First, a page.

The more motion activity at your door, the faster the battery dies out. You can turn off the “Motion Alerts” button in your settings to reduce motion detection and battery drainage.

3. The Live View Feature

The Live View Feature
Image Credit: smarthomesolver

If you frequently monitor what’s happening outside your door or speak to someone through a smartphone or tablet, you’re draining the doorbell battery. The Live View and similar features, like motion detection, consume much power.

When you use these features too frequently, you reduce the battery’s holding capacity. Switching off the Motion Alerts button turns off the Live View option on the Ring app. However, try hardwiring your doorbell to use the Live View feature.

4. Poor Wi-Fi Connectivity

Wi-Fi connection affects how well the Ring doorbell works. A strong signal translates to optimal functioning. If the signal is weak or fluctuates, the device will, in a bid to connect or stay connected, run the battery down.

7 Ways to Preserve the Power in Your Ring Battery

Now that you know what drains the battery, here’s how you can improve the holding capacity of Ring batteries so you won’t need to recharge them so often.

1. Reduce Live View Use

As we explained earlier, using the Live View feature consumes much power and depletes the battery. So try reducing how often you use this function.

2. Recharge in Warmer Temperatures

When temperatures dip below 40C, your battery drains faster and may stop working. When this happens, take the doorbell indoors to a much warmer environment and recharge the battery using the charger that came in the box or one recommended by Ring.

Make sure it charges up to 100% before mounting the device back at your door. Make sure there is sufficient power to keep the device running by keeping an eye on the battery charge; at least, the temperature gets warmer.

3. Avoid Overcharging/Recharging Full Batteries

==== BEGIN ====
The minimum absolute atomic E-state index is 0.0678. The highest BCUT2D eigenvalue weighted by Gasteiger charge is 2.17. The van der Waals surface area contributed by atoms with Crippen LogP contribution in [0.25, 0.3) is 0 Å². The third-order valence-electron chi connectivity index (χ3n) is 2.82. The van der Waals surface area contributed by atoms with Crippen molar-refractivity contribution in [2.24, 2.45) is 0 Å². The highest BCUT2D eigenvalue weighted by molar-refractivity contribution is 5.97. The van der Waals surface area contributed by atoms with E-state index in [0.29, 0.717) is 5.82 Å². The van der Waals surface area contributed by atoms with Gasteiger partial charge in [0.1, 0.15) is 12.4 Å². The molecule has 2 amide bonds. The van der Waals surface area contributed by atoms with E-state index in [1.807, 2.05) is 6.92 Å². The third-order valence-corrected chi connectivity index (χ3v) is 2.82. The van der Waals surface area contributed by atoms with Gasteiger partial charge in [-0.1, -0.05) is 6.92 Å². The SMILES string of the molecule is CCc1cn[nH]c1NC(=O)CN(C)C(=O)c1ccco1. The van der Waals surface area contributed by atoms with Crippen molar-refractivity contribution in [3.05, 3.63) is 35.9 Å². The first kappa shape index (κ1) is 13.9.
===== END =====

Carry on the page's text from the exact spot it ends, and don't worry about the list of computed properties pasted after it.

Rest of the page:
Like every rechargeable battery, recharging fully charged Ring doorbell batteries reduces the battery life. Also, overcharging the batteries reduces the battery life.

So, recharge the batteries only when the power is low and stay nearby while at it. It doesn’t take so much time to charge up. Also, keep it away from any flammables while charging.

4. Get an Extra Battery Pack

Get an Extra Battery Pack
Image Credit: aivanet

You can get an extra battery and swap them. This way, you reduce the toll on the batteries. Also, you can keep the doorbell working while recharging one battery.

The Ring Rechargeable Battery Pack comes in a single Battery pack or as a kit of one charging station and two Quick Release Battery Packs. It can be used with any Ring device.

5. Maintain a Strong Wi-Fi Signal

Another way to preserve battery power is to ensure the Wi-Fi connection remains optimal. You can check the Received Signal Strength Indicator (RSSI) found in the Ring App’s “Device Health” section to see how strong your device’s connection is. An RSSI value below -40 means something is blocking reception or the signal is weak.

Placing the router close to the doorbell will help with reception. You can also get a Wi-Fi signal extender which would improve Wi-Fi coverage. The Ring Chime Pro is another option; it boosts the Wi-Fi signal and has additional features like a nightlight and a chime box that make using the gadget fun.